Dave sorts through Quentin’s history of moving from an employee, to owner of that one business, to then owner of a larger business entity, and asks about that newest company.
Quentin says they merged with Innovative Technical Solutions (ITS), and their sister company One Power, which operate in the same market space
He continues saying they are in the equipment and service industry for that are very niche, such as telecom and data centers.
Growing a Business Through Merging
Dave says that to grow a business you either do so by buying assets of a business, stocks, or through mergers, and asks Quentin why he chose merger rather than another path.
Quentin says that while he sees the end of his career in the not-so-distant future, he wanted to leave the company in a better place.
He discusses the conversations he had with the owners of the other businesses, who all agreed that merging the businesses was the best way to move forward.
He mentions why they thought this was the best path forward, and why they ultimately chose this path.
Dave asks how long the process took from beginning to end.
Quentin notes that while they were informally talking about it for 3-4 months, once they agreed to go ahead, it was about 6 more months.
Purchasing a Business Versus Merging
Dave asks how purchasing the McQueeny Group from its prior owners compares and contrasts with this merger process.
Quentin reflects back on his process of purchasing the business and said the most difficult part was that they had never done anything like that before.
He continues by noting that the merger was more difficult because it was much more like a marriage with compromises that needed to be made.
Dave relates to some others he has helped through the merger process, and then asks Quentin whether making compromises was the hardest part, or if it was something else.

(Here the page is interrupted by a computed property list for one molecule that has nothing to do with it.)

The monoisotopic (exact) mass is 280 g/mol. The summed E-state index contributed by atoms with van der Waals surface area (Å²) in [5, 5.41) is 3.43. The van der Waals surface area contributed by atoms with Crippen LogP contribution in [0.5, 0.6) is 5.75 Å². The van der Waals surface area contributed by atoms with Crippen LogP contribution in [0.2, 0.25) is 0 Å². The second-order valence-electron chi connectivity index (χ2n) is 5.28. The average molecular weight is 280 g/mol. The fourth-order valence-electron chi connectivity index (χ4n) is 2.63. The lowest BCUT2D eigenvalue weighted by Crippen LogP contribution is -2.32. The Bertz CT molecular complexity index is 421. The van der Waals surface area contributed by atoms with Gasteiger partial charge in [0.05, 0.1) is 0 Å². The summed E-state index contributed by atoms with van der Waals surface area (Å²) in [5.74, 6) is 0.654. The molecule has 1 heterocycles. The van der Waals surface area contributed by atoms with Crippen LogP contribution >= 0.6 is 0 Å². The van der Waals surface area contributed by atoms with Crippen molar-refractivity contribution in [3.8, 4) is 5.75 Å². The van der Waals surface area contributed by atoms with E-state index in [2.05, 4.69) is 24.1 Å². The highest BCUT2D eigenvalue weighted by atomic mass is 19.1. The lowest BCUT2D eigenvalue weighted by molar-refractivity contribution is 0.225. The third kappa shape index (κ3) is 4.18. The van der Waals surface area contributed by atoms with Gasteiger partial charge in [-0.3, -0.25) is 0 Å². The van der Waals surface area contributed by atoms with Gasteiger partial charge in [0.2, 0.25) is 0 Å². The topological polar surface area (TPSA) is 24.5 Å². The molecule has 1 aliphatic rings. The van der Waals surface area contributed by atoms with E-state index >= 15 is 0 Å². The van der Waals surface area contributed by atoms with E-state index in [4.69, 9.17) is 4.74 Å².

Quentin says that once they all lived under the same roof, he realized the integration pieces and compromises that had to be made were definitely the hardest part.
Dave flips around the thinking and asks what some of the positives have been from the merger.
Quentin notes that they have recognized a lot of synergies working together, and the benefits of working with similar industries has helped.
He continues by saying the ability to share contacts and leads has helped the company experience some great headwinds.
He adds that personally he feels like he helped move his company into a better position for the employees that stayed, as well as diversifying the business risks.
Dave asks Quentin how he felt and dealt with the “deal fatigue” that is common during these types of processes, and what advice he has for others who might be experiencing the same.
Quentin explains his process getting through the thoughts of wishing each day was the last day of the merger process.
He relates it to building an addition onto your house, understanding that it is difficult, but that you will greatly appreciate the fruits of your labor once it is all done.
He reflects and shares some wisdom about laying out a blueprint for the actual merger process, as well as who has what roles and responsibilities.
Dave gives advice about doing proper due diligence prior to making any kind of business deals.
Reflections and Advice for Mergers
Dave focuses on the future and asks Quentin his views on the future of the business.
He discusses the future growth of the business through geographical additions.
He notes that they have had a couple of options for growth through acquisition, but everyone agreed that it was best to get fully comfortable first before going through that process again.
 
Dave asks what advice he has for others who might be looking to grow a business through merger or acquisition.
Quentin’s advice is to ask yourself why you are running the business, whether that is to grow your personal wealth, or if the organization comes first.
He then explains his reasoning behind that question, and how that can dictate your process and experience.
To reach out to Quentin McArthur, go out to their website: https://www.mcqueenygroup.com/